Steven Pinker: This Is History's Most Peaceful Time--New Study: "Not So Fast"

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tags: violence, war

The Better Angels of Our Nature: Why Violence Has Declined, Harvard University psychologist and famed intellect Steven Pinker argues humans are now living in the most peaceful era in the history of our species.

At the time the U.S. was mired in two wars in the Middle East and Central Asia, the conflict in Darfur had just come to a close and terrorist insurgent group Boko Haram was setting off bombs across northern Nigeria. Such examples still abound years later. Last week violent incidents in New York City and Sutherland Springs, Texas, left many dead and injured. “The claim that we are living in an unusually peaceful time may strike you as somewhere between hallucinatory and obscene,” Pinker wrote. “I know from conversations and survey data that most people refuse to believe it.”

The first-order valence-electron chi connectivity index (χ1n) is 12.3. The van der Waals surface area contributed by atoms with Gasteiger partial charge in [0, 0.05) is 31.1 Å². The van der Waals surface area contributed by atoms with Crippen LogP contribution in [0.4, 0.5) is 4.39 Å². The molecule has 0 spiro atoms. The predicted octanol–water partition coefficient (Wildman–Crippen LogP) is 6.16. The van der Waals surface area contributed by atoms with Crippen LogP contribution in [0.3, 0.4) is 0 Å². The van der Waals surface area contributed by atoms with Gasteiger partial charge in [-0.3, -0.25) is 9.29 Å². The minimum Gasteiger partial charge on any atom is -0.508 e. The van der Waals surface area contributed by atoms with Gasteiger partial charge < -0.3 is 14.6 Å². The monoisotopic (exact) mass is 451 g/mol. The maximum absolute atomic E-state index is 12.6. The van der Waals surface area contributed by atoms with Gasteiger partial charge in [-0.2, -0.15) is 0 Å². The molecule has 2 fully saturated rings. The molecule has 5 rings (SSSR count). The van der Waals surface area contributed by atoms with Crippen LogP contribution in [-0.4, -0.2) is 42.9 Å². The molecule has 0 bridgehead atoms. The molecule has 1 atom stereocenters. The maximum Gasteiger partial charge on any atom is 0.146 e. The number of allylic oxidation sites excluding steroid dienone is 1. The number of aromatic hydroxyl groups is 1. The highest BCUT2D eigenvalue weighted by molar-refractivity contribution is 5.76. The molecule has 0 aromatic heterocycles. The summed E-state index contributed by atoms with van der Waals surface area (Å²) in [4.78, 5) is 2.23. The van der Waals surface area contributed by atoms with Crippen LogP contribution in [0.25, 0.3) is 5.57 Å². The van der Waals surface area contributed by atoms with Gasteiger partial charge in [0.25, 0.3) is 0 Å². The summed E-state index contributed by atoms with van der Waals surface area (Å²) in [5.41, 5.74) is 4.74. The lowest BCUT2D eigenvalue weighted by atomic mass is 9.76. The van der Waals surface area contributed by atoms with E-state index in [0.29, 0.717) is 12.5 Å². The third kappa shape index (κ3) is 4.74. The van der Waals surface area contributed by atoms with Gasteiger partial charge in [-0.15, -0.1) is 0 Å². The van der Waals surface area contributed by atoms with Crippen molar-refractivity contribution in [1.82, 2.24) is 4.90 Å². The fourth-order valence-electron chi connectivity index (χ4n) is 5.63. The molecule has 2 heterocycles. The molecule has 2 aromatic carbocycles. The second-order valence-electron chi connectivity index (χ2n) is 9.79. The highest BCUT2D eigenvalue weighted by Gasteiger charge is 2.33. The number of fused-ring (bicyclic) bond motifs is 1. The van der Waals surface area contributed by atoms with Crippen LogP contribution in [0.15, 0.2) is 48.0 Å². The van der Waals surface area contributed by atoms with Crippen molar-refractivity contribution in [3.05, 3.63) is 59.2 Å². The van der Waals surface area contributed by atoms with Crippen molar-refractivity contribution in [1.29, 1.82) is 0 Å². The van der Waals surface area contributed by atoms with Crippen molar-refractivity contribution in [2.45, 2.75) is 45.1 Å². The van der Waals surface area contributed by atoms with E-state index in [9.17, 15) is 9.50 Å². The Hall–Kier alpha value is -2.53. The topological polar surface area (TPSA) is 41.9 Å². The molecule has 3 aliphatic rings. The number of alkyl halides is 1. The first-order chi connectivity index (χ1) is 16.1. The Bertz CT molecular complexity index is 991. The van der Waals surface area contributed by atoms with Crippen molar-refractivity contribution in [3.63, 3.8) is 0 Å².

Yet there is plenty of evidence supporting Pinker’s claim. Most scholars agree the percentage of people who die violent war-related deaths has plummeted through history; and that proportionally violent deaths decline as populations become increasingly large and organized, or move from “nonstate” status—such as hunter–gatherer societies—to fully fledged “states.”

Still, there are many ways to look at the data—and quantifying the definition of a violent society. A study in Current Anthropology published online October 13 acknowledges the percentage of a population suffering violent war-related deaths—fatalities due to intentional conflict between differing communities—does decrease as a population grows. At the same time, though, the absolute numbers increase more than would be expected from just population growth. In fact, it appears, the data suggest, the overall battle-death toll in modern organized societies is exponentially higher than in hunter–gatherer societies surveyed during the past 200 years.

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